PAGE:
Missing Plane Search Aided by San Diego-Built Ship - NBC 7 San Diego

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Missing Plane Search Aided by San Diego-Built Ship

USNS Cesar Chavez is heading to the southern Indian Ocean to deliver supplies



    Missing Plane Search Aided by San Diego-Built Ship
    Diana Guevara

     A U.S. Navy ship built in San Diego is joining international forces to aid in the search for missing Malaysia Airlines Flight MH370, the Navy announced Thursday.

    The U.S. 7th Fleet supply ship USNS Cesar Chavez is set to take fuel, provisions and freight to Australian naval ships that are actively searching for the plane off the western coast of Australia.

    "Although a crisis has brought us to these waters, the team aboard Chavez is standing by and proud to support such a vital mission," said Chavez's civil service master Capt. Rollin Bellfi.

    The 689-foot Chavez will be setting off from Singapore with its crew of 125 civilian service mariners and 11 Navy sailors.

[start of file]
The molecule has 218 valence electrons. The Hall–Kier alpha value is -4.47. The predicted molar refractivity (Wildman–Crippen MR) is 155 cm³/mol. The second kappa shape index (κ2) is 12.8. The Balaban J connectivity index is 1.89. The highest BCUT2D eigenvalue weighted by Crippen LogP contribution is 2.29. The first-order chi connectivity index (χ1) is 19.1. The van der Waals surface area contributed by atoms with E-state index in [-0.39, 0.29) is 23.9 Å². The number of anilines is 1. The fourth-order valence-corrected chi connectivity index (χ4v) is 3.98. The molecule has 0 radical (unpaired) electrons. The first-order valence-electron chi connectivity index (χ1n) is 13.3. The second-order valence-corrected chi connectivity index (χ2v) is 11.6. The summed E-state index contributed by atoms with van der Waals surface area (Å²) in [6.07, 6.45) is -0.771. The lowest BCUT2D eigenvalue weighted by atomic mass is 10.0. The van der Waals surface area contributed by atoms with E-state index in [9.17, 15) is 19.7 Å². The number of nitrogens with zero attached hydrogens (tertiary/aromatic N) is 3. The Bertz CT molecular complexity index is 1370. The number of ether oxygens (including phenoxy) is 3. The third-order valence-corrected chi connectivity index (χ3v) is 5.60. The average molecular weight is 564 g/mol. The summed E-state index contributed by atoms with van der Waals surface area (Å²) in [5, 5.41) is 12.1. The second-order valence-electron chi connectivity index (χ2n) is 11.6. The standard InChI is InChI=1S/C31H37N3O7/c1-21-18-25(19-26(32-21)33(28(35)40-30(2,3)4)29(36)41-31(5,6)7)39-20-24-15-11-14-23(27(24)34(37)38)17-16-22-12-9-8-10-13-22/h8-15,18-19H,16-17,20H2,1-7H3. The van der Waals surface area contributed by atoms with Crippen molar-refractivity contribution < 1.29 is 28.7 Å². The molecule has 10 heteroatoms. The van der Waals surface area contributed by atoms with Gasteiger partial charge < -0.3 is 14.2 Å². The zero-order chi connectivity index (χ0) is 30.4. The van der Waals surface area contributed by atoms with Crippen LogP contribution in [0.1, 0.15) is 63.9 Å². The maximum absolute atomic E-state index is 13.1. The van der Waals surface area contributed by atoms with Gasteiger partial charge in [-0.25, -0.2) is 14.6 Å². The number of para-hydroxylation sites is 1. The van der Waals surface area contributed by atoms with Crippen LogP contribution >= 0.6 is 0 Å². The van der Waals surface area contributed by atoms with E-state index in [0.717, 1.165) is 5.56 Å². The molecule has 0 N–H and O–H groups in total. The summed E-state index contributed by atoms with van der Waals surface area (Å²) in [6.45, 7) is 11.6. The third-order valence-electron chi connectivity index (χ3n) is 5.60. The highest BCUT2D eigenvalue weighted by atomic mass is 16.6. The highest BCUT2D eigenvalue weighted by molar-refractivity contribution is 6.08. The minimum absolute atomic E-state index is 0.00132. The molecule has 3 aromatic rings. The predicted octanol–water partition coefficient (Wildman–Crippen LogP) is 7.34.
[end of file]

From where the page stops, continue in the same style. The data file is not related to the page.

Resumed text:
The ship’s mission came after a formal joint operations command request for tanker support was sent to the U.S. Pacific Command.

    The Navy said their response is part of its commitment to allies and partners in the Asia-Pacific region.

    "This is an unexpected assignment, but our logistics ships are used to responding quickly to emergent requirements," said COMLOG WESTPAC replenishment officer, Lt. Cmdr. Gentry Debord.

    From the U.S. Pacific Fleet, USNS Cesar Chavez joins two P-8 Poseidon patrol aicraft, a towed pinger locator and an underwater vehicle Bluefin-21 side-scan sonar.

    The Chavez was constructed by NASSCO in the heart of Barrio Logan, and it was christened in San Diego in 2012. It was the first Navy ship to be named after a Mexican-American.

    Meanwhile, in the hunt for Flight MH370, a new possible signal from the jet’s black box was located underwater Thursday.

    An Australian navy aircraft picked up the signal in the area where a ship first hears sounds consistent with a black box, according to the Associated Press.

    The search area has been scaled down to its smallest size yet – just over 22,000 square miles.